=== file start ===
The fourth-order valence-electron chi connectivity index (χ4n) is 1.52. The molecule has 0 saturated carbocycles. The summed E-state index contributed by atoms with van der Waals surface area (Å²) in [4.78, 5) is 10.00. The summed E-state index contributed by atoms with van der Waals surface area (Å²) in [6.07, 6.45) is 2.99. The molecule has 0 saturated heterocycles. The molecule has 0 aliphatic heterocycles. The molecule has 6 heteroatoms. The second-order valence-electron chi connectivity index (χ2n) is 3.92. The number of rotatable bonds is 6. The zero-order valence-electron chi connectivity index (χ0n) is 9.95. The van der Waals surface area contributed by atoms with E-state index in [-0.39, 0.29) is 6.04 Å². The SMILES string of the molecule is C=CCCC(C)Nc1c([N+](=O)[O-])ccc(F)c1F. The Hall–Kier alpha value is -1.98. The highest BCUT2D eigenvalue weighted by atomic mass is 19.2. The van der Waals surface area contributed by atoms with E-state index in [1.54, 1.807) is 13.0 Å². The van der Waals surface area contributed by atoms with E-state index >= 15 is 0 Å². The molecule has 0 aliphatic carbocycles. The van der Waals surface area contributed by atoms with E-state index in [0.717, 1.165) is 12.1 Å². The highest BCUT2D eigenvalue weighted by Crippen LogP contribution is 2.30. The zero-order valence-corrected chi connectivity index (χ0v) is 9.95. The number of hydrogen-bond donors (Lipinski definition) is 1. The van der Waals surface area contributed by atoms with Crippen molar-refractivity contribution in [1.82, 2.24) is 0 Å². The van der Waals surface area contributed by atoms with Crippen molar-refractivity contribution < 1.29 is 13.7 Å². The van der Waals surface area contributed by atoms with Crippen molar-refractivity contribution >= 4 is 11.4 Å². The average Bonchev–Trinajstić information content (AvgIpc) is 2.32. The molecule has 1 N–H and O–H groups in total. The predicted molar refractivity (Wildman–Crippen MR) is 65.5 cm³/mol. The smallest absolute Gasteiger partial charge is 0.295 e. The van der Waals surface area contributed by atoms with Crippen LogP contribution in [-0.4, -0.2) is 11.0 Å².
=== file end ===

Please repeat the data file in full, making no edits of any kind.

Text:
The fourth-order valence-electron chi connectivity index (χ4n) is 1.52. The molecule has 0 saturated carbocycles. The summed E-state index contributed by atoms with van der Waals surface area (Å²) in [4.78, 5) is 10.00. The summed E-state index contributed by atoms with van der Waals surface area (Å²) in [6.07, 6.45) is 2.99. The molecule has 0 saturated heterocycles. The molecule has 0 aliphatic heterocycles. The molecule has 6 heteroatoms. The second-order valence-electron chi connectivity index (χ2n) is 3.92. The number of rotatable bonds is 6. The zero-order valence-electron chi connectivity index (χ0n) is 9.95. The van der Waals surface area contributed by atoms with E-state index in [-0.39, 0.29) is 6.04 Å². The SMILES string of the molecule is C=CCCC(C)Nc1c([N+](=O)[O-])ccc(F)c1F. The Hall–Kier alpha value is -1.98. The highest BCUT2D eigenvalue weighted by atomic mass is 19.2. The van der Waals surface area contributed by atoms with E-state index in [1.54, 1.807) is 13.0 Å². The van der Waals surface area contributed by atoms with E-state index >= 15 is 0 Å². The molecule has 0 aliphatic carbocycles. The van der Waals surface area contributed by atoms with E-state index in [0.717, 1.165) is 12.1 Å². The highest BCUT2D eigenvalue weighted by Crippen LogP contribution is 2.30. The zero-order valence-corrected chi connectivity index (χ0v) is 9.95. The number of hydrogen-bond donors (Lipinski definition) is 1. The van der Waals surface area contributed by atoms with Crippen molar-refractivity contribution in [1.82, 2.24) is 0 Å². The van der Waals surface area contributed by atoms with Crippen molar-refractivity contribution < 1.29 is 13.7 Å². The van der Waals surface area contributed by atoms with Crippen molar-refractivity contribution >= 4 is 11.4 Å². The average Bonchev–Trinajstić information content (AvgIpc) is 2.32. The molecule has 1 N–H and O–H groups in total. The predicted molar refractivity (Wildman–Crippen MR) is 65.5 cm³/mol. The smallest absolute Gasteiger partial charge is 0.295 e. The van der Waals surface area contributed by atoms with Crippen LogP contribution in [-0.4, -0.2) is 11.0 Å².